For most college students, Christmas break is a long-awaited escape from the strenuous day-to-day life of college. However, for some athletes at Oklahoma Christian University, Christmas break brings forward the hardest and longest days of training.
Junior swimmer Griffen Cornell is one of those athletes. Cornell is a sprinter for the swim team at Oklahoma Christian and is on the travel team for the school. For Cornell, Christmas break ends a week earlier because the team is set to travel to San Antonio for a week of the hardest training of the season on Dec. 28th through Jan. 4th.
“The swim team will be participating in a training trip on the last week of the Christmas break,” Cornell said. “The training over Christmas break is definitely the hardest training all season. Since we don’t have any academic work to do over the training period, the coaches shift our focus heavily to training.”
Cornell says leaving his family and home a week early is not the ideal situation, but being able to focus strictly on the sport is a large benefit of the trip.
“Having our Christmas break cut short definitely isn’t an ideal situation, but being able to spend a week with my teammates without the stress of school work is a positive,” Cornell said. “The training trip allows us as a team to push ourselves very hard in practice, while spending time with each other in between practices. Not to mention for some, it is one of the few times we can get a healthy amount of sleep in the midst of training.”
Team chemistry is a large part of any sport, and Cornell says training over Christmas break together helps to bring the team together as they push into the end of the season.
“Growing as a team is a large part of the benefits of the training trip,” Cornell said. “We grow together every tough set we knock out together. There is a lot of comradery that is present towards the end of a difficult set, and the training trip consists of nothing but very challenging sets. We have much more free time in between practices that we primarily spend doing activities together as a team or hanging out with our tight-knit friend groups.”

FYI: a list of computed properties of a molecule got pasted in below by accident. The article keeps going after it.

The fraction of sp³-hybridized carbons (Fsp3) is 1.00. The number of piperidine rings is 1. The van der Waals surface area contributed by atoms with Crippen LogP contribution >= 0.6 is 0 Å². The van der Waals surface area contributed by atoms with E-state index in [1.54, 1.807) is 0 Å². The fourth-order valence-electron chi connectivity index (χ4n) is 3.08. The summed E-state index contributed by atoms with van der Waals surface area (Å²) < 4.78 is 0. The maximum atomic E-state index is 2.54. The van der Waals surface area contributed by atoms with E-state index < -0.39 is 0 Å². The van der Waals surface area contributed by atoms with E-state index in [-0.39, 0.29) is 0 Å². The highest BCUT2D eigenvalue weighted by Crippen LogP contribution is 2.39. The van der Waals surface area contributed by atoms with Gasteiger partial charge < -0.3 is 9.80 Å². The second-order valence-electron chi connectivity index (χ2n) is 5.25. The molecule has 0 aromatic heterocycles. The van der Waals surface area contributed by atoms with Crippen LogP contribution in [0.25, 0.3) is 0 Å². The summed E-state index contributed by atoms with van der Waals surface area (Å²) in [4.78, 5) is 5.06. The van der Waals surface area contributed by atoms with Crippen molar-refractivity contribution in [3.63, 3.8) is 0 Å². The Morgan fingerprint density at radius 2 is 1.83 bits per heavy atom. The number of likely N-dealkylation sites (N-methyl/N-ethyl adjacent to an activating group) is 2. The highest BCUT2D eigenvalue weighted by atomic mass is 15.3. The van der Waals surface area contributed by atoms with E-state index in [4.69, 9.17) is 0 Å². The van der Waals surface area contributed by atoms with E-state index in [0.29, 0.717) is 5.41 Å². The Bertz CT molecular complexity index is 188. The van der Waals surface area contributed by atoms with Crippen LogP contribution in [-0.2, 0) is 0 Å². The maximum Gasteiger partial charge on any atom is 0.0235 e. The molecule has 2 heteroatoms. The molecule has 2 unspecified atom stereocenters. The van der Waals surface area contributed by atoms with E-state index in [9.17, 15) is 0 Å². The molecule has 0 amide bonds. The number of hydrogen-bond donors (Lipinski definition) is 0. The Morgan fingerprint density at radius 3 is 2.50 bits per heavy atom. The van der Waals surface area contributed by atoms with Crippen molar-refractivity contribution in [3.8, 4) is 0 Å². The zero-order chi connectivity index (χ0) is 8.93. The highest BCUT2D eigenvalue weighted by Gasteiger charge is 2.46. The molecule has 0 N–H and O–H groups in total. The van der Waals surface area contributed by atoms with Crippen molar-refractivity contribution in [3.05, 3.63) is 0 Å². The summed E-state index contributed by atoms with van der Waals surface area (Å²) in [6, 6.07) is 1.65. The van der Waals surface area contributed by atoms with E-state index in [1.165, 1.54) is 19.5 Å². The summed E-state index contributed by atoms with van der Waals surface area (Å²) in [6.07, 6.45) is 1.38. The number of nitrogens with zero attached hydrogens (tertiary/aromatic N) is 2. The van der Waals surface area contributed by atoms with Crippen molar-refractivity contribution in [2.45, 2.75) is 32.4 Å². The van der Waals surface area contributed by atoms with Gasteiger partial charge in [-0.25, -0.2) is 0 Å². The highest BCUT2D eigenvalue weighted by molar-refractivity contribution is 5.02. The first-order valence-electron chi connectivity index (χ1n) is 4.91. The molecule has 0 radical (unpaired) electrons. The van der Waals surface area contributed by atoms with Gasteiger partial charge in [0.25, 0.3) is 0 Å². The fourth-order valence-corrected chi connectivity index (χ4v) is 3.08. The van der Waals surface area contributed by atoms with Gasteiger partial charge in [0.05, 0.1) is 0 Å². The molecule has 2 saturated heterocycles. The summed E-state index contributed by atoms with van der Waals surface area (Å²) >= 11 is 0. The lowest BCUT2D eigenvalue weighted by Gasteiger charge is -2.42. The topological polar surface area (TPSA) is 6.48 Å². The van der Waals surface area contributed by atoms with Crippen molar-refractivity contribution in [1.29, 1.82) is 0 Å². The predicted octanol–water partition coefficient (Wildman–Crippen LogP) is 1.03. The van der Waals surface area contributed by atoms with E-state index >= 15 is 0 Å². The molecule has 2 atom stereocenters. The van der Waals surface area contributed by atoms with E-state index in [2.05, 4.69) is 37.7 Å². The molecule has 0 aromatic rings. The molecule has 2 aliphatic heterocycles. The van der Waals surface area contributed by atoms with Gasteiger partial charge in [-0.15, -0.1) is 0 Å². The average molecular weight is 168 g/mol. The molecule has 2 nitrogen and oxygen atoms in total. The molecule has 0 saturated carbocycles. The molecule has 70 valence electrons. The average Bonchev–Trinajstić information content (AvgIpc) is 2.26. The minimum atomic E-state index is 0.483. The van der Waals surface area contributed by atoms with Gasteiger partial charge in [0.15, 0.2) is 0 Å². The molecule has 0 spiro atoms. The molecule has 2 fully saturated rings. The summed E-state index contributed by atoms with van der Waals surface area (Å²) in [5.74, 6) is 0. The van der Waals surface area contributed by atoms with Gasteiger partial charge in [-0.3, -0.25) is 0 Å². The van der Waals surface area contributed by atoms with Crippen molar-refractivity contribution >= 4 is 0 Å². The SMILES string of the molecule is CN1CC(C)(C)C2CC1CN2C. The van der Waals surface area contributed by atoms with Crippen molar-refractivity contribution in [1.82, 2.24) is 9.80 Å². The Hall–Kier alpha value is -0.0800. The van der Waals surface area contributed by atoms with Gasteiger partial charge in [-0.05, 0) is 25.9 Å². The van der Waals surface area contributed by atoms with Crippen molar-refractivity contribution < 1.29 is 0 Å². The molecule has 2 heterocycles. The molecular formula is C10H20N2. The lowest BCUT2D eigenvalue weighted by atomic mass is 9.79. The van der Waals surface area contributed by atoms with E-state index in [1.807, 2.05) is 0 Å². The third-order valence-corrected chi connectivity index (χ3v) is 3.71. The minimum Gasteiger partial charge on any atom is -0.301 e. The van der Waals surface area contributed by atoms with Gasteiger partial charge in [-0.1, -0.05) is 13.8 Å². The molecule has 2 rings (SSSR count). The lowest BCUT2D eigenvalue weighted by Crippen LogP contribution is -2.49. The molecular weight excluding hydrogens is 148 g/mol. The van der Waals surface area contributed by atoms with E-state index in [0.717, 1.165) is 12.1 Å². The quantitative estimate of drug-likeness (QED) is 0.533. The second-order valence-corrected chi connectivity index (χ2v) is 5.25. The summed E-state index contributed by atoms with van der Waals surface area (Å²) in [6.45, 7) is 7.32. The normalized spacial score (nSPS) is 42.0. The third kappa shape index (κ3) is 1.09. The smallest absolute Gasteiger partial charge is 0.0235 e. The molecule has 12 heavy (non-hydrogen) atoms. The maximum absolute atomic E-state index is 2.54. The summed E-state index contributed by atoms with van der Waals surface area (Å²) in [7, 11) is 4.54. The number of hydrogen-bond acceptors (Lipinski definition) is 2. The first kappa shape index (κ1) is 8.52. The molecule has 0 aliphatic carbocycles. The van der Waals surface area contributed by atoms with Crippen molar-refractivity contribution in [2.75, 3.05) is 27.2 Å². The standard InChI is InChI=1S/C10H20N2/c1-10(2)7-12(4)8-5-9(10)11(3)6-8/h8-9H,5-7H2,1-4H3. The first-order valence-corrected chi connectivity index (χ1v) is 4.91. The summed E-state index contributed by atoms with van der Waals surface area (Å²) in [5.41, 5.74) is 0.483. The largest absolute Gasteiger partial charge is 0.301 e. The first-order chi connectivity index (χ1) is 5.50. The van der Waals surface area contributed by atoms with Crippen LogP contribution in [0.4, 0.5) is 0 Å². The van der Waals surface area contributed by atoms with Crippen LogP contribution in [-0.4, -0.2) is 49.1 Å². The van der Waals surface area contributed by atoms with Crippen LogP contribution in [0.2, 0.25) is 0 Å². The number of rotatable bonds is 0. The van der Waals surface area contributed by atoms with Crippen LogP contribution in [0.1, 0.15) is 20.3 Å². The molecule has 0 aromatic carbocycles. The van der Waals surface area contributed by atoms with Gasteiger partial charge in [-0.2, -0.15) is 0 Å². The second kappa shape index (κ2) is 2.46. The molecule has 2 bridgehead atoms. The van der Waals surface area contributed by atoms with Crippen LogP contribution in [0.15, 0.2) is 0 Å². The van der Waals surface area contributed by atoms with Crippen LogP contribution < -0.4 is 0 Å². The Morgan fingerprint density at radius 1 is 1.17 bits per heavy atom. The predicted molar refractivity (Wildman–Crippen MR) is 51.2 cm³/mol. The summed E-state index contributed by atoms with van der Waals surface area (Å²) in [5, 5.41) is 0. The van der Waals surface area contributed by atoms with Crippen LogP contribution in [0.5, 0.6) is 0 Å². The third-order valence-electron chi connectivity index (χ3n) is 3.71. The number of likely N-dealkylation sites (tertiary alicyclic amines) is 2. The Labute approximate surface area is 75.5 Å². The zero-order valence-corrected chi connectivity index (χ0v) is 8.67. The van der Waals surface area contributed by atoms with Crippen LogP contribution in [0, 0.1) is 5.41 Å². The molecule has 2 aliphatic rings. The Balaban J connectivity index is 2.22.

Cornell says since he is an electrical engineering major, it is hard for him to juggle academics and swimming during the regular schedule, and although the training trip is inconvenient, his favorite part of the grueling process is being able to focus strictly on swimming.
“My favorite part of the training trip is being able to rest and recover in between practices with my team,” Cornell said. “Normally in the semester my schedule consists of early practice, classes, evening practice, or at bare minimum an ab workout, and then homework at the end of the day. During the training trip, we have one afternoon practice, about 9-10 hours to relax, then a late evening practice.”
The physical and mental toll is the worst part according to Cornell. He says the week of intense training is very tasking mentally and physically, and it leaves everyone drained at the end of the week.
“My least favorite part is the difficult training and the mental and physical tax on our bodies,” Cornell said. “It is very difficult to go to a two-hour practice twice a day for six days when every practice leaves everyone completely exhausted. It is also difficult to get past the mental barrier your brain puts on your body when you have reached the absolute brink of exhaustion at the end of every workout.”